Have a look at the photo on the left of soldiers sitting around in trenches. Can you imagine trying to serve food in these long trenches?. The catering staff put the food in dixies (cooking pots), petrol cans or old jam jars, and carried it in straw-lined boxes to try and keep it hot. But by the time the food reached the front-line it was always cold. Eventually the army moved the field kitchens closer to the front-line, but they were never able to get close enough to provide regular hot food for the men.
Sometimes a small group of soldiers managed to buy a small primus stove between them. When they could obtain the fuel, which was always in short supply, they could heat their food and brew some tea. To try and make the food more interesting men would break up their biscuits, add water and anything they could find to eat, and heat it up in their canteens or mess tins. (You can see a mess tin in the photo on the right.)
Letter from a Hampstead soldier
Arthur Green, a soldier in the 1st Coldstream Guards, wrote to his friend ‘Tich’ Baylis in Hampstead in 1915 –
” Dear Tich – Here we are still alive and kicking and in the best of spirits….We went straight to the trenches the day after we arrived at the base and have been in and out of the trenches ever since. We do 48 hours in and 48 hours out…..
…We get pretty good grub considering; the only thing we are short of is bread, but to make up for that we have a box of biscuits every day between us; when we are in the trenches we have bully beef and pea soup in powder form served out to us, so we forage around for vegetable and you can bet we don’t come back empty handed …. if we don’t get all these we get some: potatoes, leeks, carrots, sprouts, sage and anything else that we think will do for the ‘Filling up Stakes’.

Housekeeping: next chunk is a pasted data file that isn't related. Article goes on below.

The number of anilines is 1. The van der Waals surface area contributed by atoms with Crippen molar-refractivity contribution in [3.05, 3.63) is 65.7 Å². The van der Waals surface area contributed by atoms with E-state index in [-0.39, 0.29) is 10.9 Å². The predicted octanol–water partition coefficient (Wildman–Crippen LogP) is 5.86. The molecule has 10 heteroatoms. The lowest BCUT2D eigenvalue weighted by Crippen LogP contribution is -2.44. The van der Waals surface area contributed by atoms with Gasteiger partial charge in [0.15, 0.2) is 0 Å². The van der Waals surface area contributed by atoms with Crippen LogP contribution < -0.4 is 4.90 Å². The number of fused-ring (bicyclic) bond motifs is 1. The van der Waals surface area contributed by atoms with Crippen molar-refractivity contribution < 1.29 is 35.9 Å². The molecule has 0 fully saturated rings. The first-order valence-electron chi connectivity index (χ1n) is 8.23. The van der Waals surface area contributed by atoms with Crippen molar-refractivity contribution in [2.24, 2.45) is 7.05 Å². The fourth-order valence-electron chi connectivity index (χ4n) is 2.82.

The day before yesterday (March 22nd) my chum and I thought we would like some jam duff, so we got a lot of bread crumbs and put them into our canteens and boiled them till they were soft, and then put half a tin of jam on the lot; but unfortunately we did not know that the crumbs were full of hairs and little bits of cinders, so all the lot had to be thrown away …..”
Sampling foreign food
Another amusing letter about food appeared in the Hampstead and Highgate Express on 12th January 1918 from a Sapper (ie. a soldier in the Royal Engineers) stationed in the North of Italy –
“…It will soon be Spring here – the temperature is higher than for weeks. The locals cultivate grapes and grow maize between the vine rows. Maize is the staple – ground into a powder, boiled until it forms a dough, and eaten with meat or as a pudding – called Polenta. Our boys like it with jam, as bread and jam. The wine seems to be taken as our tea is drunk…” (i.e they drink wine like we drink tea!)
- Why was it important to ensure that soldiers received enough food?
- How difficult was it to provide food for all the soldiers, particularly the soldiers fighting in trenches? How do you think they got enough drinking water?
- What was the food like? Would you have liked it?
‘Horrible Histories: Ready Steady Feast First World War Style’ http://www.youtube.com/watch?v=0WA_eVQsNws
‘First World War – Tinned food, maps and watches’ http://www.youtube.com/watch?v=iITm4OM80YQ (The first part of this clip deals with food in the trenches.)
‘Rations in the age of Empire: British rations 1880 to 1918’ http://17thdivision.tripod.com/rationsoftheageofempire/id5.html (In addition to the interesting text there is a photo of a Tommy’s rations.)
- The Hampstead Parish Church Magazine for May 1915
- Hampstead and Highgate Express for 12th January 1918
- Spartacus Educational www.spartacus.schoolnet.co.uk
- CookIt http://cookit.e2bn.org/
- Australian War Memorial – Education https://www.awm.gov.au/education/schools/resources/hard-tack/
- Moore, Christopher (2012). Roger, Sausage & Whippet: a miscellany of trench lingo from the Great War. London: Headline Publishing Group
This page was last updated on November 12th, 2014.